IADC Explores Critical Privacy and Data Protection Legal Issues in October 2017 Defense Counsel Journal
Understanding the legal challenges impacted by privacy in today’s age of widespread surveillance, artificial intelligence, electronic records and other technologies is a critical mission of the International Association of Defense Counsel (IADC). As part of its ongoing commitment to legal education, the IADC has dedicated the October 2017 edition of its Defense Counsel Journal (DCJ) to the exploration of privacy issues.
“In a world where we seem to be moving away from an expectation of privacy because of security concerns arising from worldwide terrorism and rapid advances in technology, it is up to the courts, legislatures, and regulatory bodies to balance these realities with everyone’s prized civil liberty of privacy,” said Andrew Kopon Jr., IADC President and a founding member of Kopon Airdo, LLC. “The rule of law requires that these entities safeguard and thoughtfully examine this balance in real time or we may completely lose the expectation of privacy.”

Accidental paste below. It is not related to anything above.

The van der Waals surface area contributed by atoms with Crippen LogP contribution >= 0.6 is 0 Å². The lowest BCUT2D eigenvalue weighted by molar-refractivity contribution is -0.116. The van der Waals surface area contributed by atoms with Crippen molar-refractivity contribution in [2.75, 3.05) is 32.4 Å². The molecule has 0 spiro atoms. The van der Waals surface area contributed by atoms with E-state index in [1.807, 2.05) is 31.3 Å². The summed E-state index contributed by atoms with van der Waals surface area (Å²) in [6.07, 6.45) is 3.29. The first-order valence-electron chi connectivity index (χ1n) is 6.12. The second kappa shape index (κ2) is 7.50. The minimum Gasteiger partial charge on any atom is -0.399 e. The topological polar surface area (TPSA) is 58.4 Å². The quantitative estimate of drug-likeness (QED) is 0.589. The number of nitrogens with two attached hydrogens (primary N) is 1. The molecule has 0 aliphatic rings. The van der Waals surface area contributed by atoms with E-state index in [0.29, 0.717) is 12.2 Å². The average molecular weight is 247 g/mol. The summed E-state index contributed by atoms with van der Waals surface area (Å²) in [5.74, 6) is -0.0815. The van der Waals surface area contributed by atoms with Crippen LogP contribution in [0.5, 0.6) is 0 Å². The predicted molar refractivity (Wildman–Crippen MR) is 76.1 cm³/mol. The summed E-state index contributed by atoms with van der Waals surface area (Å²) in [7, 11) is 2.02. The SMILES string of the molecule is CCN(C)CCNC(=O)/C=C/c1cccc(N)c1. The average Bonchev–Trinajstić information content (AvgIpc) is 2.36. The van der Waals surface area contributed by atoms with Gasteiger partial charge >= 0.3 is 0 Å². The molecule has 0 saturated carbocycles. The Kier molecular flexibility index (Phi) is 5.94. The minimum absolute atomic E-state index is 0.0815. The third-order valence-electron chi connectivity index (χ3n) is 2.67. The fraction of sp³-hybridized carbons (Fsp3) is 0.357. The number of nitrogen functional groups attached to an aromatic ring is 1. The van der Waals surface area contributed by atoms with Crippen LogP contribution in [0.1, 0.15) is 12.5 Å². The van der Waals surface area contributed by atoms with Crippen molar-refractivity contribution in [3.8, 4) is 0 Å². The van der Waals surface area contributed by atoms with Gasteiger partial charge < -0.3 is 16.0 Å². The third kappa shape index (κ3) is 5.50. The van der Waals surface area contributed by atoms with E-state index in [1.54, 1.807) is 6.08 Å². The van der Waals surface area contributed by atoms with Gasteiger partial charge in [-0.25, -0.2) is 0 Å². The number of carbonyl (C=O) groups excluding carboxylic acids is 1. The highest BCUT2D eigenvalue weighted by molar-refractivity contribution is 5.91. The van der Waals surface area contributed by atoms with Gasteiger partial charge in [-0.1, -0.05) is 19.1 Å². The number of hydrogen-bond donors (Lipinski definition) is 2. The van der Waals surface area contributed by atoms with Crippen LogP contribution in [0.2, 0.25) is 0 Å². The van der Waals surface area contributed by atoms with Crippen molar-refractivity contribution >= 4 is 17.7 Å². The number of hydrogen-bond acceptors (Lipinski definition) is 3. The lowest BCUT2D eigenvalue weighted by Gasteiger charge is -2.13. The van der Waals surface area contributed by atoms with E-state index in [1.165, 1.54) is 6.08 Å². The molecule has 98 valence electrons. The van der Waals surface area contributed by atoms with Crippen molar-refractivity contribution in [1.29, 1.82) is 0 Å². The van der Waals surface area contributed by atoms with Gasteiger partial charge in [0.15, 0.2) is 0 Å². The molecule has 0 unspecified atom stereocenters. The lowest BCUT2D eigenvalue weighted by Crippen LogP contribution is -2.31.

The October DCJ features articles by IADC members that address diverse privacy topics from a global perspective. Frequently and favorably cited by courts and other legal scholarship, the DCJ is a quarterly forum for topical and scholarly writings on the law, including its development and reform, as well as on the practice of law in general. The IADC is a 2,500-member, invitation-only, worldwide organization that serves its members and their clients, as well as the civil justice system and the legal profession.
Click here for a brief summary of the articles contained in the October 2017 DCJ, as well as a link to the October issue.